Ewan Gleadow

Film review: Bacurau

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Copyright: Vitrine Filmes

Diving into the latest passion project of a director that hasn’t exactly left any impression on the larger, more general public of filmgoers is always a risk. Bacurau is one such endeavour, from directors Kleber Mendonça Filho and Juliano Dornelles, two men I have no experience with when it comes to their direction, tropes or storytelling tactics. The recent hit that has become of their latest project seems like a perfect way to introduce myself to their work, and more or less this is the introduction many people will take if they have any interest whatsoever in their direction.

For me, their directing style didn’t really give me whatever I was looking for. All I had expected was a solid enough spin on the Western genre about a town that finds one day they are no longer located on any maps and are without service on their phones. The premise sounds a lot lighter than it is, seemingly preparing us by showcasing some light drama within the town, my first impression was rather strong. That was until I realised Bacurau isn’t a dissection and study of the Mexican people, it is instead a film that has attracted legend of B-Movie films Udo Kier, to portray the villainous Michael.

Essentially the film is about the town of Bacurau fending off against politicians, corruption and Michael, the leader of a rag tag bounty hunter crew who are cleaning house throughout the country. All of this would be fine if it were built up correctly, with the pacing and overall tone of Bacurau being all over the place to say the least. Its haphazard storytelling is frequently frustrating, with much of the running time devoted to building up villains that aren’t all that interesting. Predictable motif and boring set pieces litter the film when we should be spending much more time with the engaging characters that reside in the town itself.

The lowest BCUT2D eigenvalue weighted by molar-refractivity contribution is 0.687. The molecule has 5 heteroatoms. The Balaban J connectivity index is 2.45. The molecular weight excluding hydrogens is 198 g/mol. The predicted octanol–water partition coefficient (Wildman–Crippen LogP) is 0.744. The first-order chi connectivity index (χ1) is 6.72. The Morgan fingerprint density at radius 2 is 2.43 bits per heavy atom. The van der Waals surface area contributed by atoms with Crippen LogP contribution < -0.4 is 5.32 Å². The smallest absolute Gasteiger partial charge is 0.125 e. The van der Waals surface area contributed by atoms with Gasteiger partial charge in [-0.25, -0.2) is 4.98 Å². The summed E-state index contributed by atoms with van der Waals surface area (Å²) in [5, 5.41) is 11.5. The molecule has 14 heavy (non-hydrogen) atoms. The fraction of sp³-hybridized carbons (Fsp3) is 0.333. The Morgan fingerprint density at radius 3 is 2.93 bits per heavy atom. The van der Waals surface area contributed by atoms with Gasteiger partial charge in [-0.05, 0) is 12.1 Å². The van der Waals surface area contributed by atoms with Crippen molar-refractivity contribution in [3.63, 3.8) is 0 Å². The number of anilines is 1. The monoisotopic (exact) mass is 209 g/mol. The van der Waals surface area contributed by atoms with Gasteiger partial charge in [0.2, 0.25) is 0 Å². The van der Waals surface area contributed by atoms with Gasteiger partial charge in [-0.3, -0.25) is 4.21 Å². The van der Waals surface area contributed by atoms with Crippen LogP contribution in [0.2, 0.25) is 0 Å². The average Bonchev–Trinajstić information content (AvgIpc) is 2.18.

This is such a jarring shift in tone though, with the first forty minutes of the film building itself up as a slow burning drama that looks to focus in on the hardships of working-class Mexicans who find themselves at the defeatist end of government legislation and a Mayor who doesn’t care. All of this is certainly interesting, yet I fear that directors Filho and Dornelles weren’t satisfied with a carefully crafted dramatic piece and instead throw poor ideas at the film with no ease or elegance.

Losing itself in whimsy and failing to articulate its more pressing and interesting ideas, Bacurau is a strange disappointment that I can’t help but feel, if anything, sorry for. It’s certainly managing to bring together the makings of an enjoyable movie, but fails to reach out further than it is capable of, instead turning into some weird western love story, one that isn’t really all that interesting. With a trim of the script and a twist of the directors arm to make this into a more believable tale, you’d have a near masterpiece on your hands.